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The Operation for Intracranial Aneurysms in Children

This page was last updated on April 8th, 2024

Patient Positioning

  • Position according to location of aneurysm: Positioning is dependent on the location of the aneurysm. However, the most common situation will be supine positioning with the head rotated 30-45° and reclined 10° for a pterional approach. General principles include elevating the head to maximize venous drainage, avoiding kinking of cervical vessels, and allowing optimal access to the operative site for both the primary surgeon and the assistant.
  • Rigid head fixation: Rigid head fixation is generally required for aneurysm surgery. In children under 2 years of age a pediatric head holder with 4 short pins or a padded headrest is recommended.

Surgical Approach

  • Scalp incision and superficial approach: Large superficial vessels (e.g., temporal artery) should be preserved for possible extracranial-intracranial bypass. Moreover, blood loss sparing surgical technique is required in young children even at this early stage of the operation.
  • Craniotomy: Craniotomy should provide easy access to the aneurysm and allow for proximal control of the vasculature. Usually refixation of the bone flap is planned. If a mass lesion is present and brain swelling is anticipated, a decompressive craniectomy might be indicated.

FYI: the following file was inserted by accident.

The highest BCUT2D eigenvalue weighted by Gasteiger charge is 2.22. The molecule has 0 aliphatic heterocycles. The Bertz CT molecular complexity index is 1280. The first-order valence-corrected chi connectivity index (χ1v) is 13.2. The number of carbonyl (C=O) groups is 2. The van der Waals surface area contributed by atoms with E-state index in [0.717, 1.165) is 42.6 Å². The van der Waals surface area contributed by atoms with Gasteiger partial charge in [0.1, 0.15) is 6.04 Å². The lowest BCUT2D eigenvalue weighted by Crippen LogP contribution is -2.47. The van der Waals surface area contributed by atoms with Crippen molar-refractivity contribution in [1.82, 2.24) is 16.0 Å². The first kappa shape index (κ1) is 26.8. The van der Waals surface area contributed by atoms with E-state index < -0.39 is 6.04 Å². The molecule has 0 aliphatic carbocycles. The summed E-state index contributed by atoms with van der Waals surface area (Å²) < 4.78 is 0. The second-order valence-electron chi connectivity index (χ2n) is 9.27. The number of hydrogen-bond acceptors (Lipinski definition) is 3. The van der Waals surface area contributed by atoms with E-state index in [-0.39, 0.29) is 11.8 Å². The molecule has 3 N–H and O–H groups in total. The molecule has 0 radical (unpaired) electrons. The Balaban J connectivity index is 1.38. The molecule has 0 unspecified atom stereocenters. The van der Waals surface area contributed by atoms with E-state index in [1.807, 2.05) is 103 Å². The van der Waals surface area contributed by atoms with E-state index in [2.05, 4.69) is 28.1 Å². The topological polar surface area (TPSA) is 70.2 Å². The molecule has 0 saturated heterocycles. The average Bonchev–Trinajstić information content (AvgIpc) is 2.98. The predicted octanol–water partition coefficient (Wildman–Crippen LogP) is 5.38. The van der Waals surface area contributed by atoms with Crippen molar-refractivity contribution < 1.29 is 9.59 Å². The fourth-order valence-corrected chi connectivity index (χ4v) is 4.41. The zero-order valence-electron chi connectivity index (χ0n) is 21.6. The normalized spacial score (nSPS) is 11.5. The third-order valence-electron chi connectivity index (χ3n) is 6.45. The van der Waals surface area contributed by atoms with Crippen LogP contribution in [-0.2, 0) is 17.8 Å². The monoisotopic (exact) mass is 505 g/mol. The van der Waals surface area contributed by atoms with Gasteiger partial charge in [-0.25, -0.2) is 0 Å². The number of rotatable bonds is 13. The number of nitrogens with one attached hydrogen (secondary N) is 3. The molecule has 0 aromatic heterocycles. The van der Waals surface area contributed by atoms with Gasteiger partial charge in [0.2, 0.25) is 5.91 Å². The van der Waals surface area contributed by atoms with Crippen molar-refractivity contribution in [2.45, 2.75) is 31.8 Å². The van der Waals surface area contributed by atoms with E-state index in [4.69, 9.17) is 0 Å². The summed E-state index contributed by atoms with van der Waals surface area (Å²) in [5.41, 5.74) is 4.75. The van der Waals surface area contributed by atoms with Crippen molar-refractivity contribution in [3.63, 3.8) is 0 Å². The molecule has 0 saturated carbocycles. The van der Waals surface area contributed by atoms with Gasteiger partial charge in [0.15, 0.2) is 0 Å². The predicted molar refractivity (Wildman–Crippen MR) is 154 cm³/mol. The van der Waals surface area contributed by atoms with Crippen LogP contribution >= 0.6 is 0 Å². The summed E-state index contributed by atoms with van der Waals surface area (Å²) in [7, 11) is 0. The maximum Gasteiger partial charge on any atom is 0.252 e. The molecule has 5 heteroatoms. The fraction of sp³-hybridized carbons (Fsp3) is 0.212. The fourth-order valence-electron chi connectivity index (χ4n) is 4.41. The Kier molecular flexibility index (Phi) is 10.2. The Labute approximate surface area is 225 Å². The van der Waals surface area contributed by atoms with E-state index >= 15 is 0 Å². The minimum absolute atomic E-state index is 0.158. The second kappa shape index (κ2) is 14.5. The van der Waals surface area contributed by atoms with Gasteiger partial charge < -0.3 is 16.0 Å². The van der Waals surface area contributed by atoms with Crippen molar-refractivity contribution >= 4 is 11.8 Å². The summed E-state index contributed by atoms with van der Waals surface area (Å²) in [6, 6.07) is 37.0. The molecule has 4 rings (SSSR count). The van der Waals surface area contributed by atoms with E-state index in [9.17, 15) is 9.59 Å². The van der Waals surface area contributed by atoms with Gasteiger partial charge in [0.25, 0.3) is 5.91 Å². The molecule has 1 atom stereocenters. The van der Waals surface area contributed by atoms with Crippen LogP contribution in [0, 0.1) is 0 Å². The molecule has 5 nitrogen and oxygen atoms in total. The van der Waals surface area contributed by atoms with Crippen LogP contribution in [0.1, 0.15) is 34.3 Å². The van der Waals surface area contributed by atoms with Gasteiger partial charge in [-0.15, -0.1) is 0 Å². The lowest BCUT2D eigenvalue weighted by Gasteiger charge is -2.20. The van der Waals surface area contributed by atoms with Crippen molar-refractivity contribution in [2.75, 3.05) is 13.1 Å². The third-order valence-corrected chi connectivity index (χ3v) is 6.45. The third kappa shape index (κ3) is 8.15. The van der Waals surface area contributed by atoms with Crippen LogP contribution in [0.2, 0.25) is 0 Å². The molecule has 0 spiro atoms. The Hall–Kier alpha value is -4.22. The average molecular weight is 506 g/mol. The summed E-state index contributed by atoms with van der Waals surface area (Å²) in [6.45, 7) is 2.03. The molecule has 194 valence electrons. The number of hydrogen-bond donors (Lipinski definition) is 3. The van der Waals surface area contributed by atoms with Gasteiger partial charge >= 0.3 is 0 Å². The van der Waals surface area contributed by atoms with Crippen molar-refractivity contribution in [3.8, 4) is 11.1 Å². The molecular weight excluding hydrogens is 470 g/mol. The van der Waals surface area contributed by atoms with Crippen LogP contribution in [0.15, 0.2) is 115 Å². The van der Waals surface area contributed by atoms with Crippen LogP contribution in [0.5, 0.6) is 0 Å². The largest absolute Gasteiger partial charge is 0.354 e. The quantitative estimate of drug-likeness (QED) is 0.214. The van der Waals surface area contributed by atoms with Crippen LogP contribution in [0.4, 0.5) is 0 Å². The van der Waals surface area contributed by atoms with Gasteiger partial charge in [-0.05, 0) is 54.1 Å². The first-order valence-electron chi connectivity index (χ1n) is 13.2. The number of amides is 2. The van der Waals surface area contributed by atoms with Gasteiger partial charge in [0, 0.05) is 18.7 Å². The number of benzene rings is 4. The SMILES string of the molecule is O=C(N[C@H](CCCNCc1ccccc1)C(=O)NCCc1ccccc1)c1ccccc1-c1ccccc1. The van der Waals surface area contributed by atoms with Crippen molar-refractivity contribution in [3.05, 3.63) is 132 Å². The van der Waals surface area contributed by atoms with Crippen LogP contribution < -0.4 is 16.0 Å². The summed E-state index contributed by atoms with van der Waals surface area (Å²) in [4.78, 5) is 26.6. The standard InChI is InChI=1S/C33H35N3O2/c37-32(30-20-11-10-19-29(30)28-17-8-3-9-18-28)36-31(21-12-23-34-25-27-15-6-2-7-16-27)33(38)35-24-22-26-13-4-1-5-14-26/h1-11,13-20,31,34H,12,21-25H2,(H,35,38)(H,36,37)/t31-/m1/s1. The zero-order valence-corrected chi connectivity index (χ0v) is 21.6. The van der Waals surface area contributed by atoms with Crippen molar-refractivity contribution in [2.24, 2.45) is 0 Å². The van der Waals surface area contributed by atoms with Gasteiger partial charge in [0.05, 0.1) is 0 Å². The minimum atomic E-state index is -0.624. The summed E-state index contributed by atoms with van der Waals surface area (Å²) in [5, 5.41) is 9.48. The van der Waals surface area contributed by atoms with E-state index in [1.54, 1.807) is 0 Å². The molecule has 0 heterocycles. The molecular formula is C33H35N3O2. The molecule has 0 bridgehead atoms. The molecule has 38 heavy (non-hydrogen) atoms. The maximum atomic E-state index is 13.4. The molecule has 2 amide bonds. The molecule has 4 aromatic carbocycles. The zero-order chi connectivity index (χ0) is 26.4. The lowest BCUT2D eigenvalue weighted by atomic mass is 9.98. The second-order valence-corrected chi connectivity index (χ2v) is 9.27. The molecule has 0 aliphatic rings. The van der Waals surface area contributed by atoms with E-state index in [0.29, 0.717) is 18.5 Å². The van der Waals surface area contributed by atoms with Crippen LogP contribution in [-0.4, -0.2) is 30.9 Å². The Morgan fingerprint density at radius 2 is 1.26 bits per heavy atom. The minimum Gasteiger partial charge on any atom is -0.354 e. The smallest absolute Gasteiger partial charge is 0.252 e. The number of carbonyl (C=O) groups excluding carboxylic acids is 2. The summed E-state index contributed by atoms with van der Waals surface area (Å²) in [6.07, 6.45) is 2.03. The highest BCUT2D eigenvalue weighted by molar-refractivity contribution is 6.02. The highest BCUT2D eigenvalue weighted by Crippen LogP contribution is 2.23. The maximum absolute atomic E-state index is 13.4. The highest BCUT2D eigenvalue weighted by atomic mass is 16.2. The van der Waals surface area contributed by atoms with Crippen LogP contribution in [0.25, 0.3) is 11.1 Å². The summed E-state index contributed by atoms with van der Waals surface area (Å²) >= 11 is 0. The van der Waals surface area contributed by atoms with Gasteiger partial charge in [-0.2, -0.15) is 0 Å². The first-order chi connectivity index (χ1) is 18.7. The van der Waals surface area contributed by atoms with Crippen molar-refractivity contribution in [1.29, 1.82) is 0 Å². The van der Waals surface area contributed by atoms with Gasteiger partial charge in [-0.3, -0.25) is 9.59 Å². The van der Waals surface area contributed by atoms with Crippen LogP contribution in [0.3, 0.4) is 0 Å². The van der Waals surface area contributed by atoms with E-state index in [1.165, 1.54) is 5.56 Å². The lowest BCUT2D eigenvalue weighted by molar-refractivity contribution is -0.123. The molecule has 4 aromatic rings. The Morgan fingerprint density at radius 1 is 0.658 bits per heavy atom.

• Dural opening: When dealing with a ruptured aneurysm, dural opening must be performed only when everything is prepared for clipping, as intraoperative re-rupture might be encountered from this stage onward.
  • Brain relaxation: In addition to the administration of mannitol and draining of CSF via an EVD or lumbar drain, intraoperative drainage of CSF from cisterns allows better access. If the aneurysm has ruptured, caution is recommended in draining off too much CSF as changes in transmural pressure can lead to re-rupture.


  • Expose surrounding vessels: The neighboring vessels, parent vessel, and the aneurysm itself must be exposed to ensure accurate clip positioning and preservation of normal vasculature.
  • Select clip: A suitable aneurysm clip is determined.
  • Application of clip: The aneurysm clip is applied to the aneurysm’s neck. A temporary clipping might be used to reduce the blood flow to the aneurysm to assist in the permanent clip application.
  • Bypass techniques or combined approaches: In selected cases (mainly in complex aneurysms), aneurysm trapping with blood flow restoration might be indicated. The use of radial artery conduits and extracranial-intracranial bypass techniques is possible (6).
  • Assess patency of normal vessels: The patency of the parent and neighboring vessels as well as the complete occlusion of the aneurysm are verified by inspection, micro-Doppler sonography, and/or intraoperative ICG video angiography.


  • Routine: Routine dural closure is performed. Since intraoperative opening of the cisterns is routinely performed in aneurysm surgery, the risk of CSF leak might be higher.